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WASHINGTON - Presumptive Republican nominee Mitt Romney was campaigning in Pennsylvania ahead of the state's Tuesday primary with Marco Rubio in tow, the US senator widely discussed as a possible running mate.
Rubio is the latest among potential vice presidential picks to hit the campaign trail with Romney, but the first since the frontrunner's main rival Rick Santorum bowed out of the Republican race two weeks ago.
Romney has already pivoted toward President Barack Obama ahead of the November election, and he told a crowd in Greencastle that Americans needed to help him battle against the cancer that is big government.
"This president has a road that he's traveling down where government gets larger and larger and metastasizes into every aspect of American life," Romney said late Sunday.
Obama, he said, subscribes to "a view that somehow government knows better than free people. I disagree entirely."
Romney became the all-but-certain Republican flagbearer when Santorum, a former senator from Pennsylvania, called it quits earlier this month.
And while the frontrunner was focused on a Romney-Obama showdown, he was making a final sweep through the Keystone State as he seeks to secure the delegates needed to be declared the nominee.
Four other states also vote on Tuesday: Connecticut, Delaware, New York and Rhode Island.
Romney was to attend an event in South Park Township outside Pittsburgh early Monday with former Homeland Security secretary Tom Ridge.
Rubio then joins Romney at a town hall event in Aston at 12:55 p.m. (1655 GMT) for what could be seen as a test run for a possible Romney-Rubio ticket.
Rubio has denied he will be the vice presidential pick, saying he would prefer to influence US policy through his work in the Senate.
But as a Florida lawmaker and son of Cuban immigrants, Rubio would serve two vital purposes as Romney's running mate: blunting Obama's advantage among Hispanic voters, and helping win Rubio's home state -- a crucial election battleground.
Last week Rubio made a Freudian slip that may have hinted at his interest in the job.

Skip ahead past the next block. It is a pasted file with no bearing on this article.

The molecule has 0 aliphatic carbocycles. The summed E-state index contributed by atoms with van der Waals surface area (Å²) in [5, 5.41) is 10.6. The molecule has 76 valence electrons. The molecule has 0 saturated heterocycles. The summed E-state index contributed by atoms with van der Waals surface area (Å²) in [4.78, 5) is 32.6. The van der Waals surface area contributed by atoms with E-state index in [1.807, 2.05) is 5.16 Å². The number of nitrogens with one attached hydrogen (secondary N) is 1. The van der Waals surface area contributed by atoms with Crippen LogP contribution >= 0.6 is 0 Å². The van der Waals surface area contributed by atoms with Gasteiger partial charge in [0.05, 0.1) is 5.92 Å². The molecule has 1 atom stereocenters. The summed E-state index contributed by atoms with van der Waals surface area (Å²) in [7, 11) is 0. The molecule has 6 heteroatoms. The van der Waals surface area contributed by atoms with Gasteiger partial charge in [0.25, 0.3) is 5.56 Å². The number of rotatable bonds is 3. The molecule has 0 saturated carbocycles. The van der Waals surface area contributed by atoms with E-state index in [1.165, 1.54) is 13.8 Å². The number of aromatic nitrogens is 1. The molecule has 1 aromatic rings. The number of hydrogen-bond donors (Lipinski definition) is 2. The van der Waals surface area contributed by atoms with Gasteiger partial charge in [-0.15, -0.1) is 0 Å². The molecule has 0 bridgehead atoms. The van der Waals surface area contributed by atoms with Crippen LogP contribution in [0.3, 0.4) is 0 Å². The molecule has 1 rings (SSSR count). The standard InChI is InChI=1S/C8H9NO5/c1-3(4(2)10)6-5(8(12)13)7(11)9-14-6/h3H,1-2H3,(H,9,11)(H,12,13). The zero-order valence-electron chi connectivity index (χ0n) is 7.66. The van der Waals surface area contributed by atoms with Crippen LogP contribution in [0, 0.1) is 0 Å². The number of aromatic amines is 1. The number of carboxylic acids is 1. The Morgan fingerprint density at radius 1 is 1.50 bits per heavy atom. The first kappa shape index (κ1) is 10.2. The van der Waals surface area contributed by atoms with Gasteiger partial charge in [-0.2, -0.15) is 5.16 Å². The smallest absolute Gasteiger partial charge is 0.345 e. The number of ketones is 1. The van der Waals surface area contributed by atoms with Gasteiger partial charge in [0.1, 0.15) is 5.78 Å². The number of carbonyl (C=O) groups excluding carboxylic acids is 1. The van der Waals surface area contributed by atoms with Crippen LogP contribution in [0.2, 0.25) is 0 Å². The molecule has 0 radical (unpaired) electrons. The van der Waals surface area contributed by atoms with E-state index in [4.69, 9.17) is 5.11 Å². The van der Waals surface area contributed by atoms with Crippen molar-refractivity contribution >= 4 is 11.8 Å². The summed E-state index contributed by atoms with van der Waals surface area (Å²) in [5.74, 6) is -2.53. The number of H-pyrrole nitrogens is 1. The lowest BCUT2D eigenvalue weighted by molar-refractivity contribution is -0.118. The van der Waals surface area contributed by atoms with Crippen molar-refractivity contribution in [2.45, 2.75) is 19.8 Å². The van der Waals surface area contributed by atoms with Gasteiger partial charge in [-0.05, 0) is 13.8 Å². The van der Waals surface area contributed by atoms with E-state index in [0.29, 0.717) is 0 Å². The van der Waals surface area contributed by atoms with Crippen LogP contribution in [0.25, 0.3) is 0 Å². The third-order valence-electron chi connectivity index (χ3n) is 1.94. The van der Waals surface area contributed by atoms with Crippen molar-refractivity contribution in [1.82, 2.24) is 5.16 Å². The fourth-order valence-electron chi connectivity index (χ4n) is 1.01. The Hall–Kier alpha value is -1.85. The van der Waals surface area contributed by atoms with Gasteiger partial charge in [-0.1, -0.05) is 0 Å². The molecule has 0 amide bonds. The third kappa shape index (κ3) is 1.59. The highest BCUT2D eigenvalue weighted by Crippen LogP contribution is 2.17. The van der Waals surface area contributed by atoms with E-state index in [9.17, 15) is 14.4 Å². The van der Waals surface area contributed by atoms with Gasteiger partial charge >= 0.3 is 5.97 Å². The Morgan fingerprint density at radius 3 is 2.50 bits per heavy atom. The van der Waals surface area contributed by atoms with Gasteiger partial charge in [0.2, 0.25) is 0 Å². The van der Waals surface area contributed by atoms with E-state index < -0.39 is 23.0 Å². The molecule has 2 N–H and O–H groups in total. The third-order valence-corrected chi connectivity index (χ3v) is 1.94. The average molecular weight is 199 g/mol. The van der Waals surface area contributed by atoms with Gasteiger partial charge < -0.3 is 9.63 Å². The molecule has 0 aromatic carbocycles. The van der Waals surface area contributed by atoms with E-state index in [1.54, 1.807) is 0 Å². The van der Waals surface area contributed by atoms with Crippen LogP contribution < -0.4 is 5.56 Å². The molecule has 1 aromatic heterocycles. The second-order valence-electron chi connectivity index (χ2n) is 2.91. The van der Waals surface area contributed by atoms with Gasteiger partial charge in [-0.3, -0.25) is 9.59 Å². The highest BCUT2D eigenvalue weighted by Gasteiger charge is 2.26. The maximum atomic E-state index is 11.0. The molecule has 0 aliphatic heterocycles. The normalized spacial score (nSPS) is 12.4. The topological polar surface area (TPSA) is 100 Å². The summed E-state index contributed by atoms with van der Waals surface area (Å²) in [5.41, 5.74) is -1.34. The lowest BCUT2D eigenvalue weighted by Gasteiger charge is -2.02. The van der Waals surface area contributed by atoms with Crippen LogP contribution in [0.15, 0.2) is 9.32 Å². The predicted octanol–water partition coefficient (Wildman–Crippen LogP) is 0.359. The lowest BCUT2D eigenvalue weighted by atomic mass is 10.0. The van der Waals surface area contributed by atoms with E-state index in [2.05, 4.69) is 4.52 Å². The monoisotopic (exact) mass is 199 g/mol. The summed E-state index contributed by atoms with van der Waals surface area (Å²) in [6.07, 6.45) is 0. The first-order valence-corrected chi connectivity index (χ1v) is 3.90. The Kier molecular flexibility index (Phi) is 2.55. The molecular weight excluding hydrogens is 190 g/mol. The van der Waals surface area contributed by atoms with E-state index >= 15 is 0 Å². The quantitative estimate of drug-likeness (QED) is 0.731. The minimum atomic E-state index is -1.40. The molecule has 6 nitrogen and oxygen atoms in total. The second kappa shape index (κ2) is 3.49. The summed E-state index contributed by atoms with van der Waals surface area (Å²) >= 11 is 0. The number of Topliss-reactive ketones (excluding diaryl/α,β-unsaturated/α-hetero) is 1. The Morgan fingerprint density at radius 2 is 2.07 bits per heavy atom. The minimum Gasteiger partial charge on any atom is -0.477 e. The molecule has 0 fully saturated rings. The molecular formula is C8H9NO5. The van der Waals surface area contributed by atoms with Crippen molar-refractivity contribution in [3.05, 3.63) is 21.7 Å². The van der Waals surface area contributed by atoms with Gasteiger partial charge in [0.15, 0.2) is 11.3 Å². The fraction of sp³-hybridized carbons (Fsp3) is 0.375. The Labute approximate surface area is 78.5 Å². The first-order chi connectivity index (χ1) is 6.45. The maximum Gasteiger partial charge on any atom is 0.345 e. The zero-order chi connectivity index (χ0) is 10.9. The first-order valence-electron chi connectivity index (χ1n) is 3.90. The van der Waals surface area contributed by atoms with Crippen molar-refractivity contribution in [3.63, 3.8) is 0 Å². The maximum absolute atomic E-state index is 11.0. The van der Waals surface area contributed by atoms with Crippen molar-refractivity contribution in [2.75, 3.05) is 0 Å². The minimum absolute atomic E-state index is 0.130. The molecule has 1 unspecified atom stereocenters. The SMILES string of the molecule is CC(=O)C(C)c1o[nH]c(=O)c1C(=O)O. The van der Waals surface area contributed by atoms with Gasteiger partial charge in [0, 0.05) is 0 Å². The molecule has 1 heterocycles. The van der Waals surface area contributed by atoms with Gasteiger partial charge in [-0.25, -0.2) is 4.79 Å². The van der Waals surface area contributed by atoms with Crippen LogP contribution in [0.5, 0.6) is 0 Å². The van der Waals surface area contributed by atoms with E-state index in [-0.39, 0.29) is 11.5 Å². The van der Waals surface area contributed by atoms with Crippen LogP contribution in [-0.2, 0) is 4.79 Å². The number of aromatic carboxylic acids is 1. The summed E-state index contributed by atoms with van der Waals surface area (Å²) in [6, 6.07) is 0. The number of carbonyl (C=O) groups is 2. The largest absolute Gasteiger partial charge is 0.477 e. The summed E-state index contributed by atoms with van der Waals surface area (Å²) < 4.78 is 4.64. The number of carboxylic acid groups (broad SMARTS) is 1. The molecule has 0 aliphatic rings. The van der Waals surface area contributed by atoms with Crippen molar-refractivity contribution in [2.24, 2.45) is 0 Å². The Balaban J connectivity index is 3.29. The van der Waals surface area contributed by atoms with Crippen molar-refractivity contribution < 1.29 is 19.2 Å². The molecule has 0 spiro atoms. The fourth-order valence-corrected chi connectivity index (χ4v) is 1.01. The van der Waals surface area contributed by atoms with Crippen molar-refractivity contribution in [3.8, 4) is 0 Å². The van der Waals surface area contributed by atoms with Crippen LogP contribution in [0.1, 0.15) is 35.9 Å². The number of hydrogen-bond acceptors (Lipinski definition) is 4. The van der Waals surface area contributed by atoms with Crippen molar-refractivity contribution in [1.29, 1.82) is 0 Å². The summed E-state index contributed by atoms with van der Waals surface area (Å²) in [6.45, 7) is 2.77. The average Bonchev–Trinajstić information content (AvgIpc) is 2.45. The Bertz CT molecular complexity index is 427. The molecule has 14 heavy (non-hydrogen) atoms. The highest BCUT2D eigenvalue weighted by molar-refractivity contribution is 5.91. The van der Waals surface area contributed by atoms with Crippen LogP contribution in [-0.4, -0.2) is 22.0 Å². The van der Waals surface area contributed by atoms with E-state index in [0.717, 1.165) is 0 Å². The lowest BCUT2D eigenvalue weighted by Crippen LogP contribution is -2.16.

"Three, four, five, six, seven years from now, if I do a good job as vice president -- I'm sorry, as senator -- I'll have the chance to do all sorts of things," Rubio said Thursday at a forum, to loud laughter.
Romney has secured a thicket of endorsements in recent weeks including the top Republicans in Congress.
New York ex-mayor and onetime presidential candidate Rudy Giuliani endorsed Romney on Monday, saying "Mitt won (the primary race) fair and square."
"I think he has an understanding of the economy that's far deeper than the president and far deeper than most people," Giuliani told Fox News.
He and Romney were arch rivals in the 2008 campaign, and in recent months Giuliani had made comments which appeared to favor Newt Gingrich, the former House speaker who is still, nominally at least, in the Republican race.
Giuliani chalked that up to his close friendship with Gingrich, and said he had a "good long talk" with Romney over breakfast last week.
Obama's campaign hit back at Romney over accusations that two ongoing scandals, including one involving Secret Service agents procuring prostitutes in Colombia, show that the president is not exhibiting sufficient leadership.
"People will judge him based on his record," Obama's senior campaign strategist David Axelrod told CNN Sunday.
"We've been involved in a lot of things that required very strong management, very strong leadership, very strong coordination and oversight, and I think people will judge him on the totality, not these stories," he said on NBC.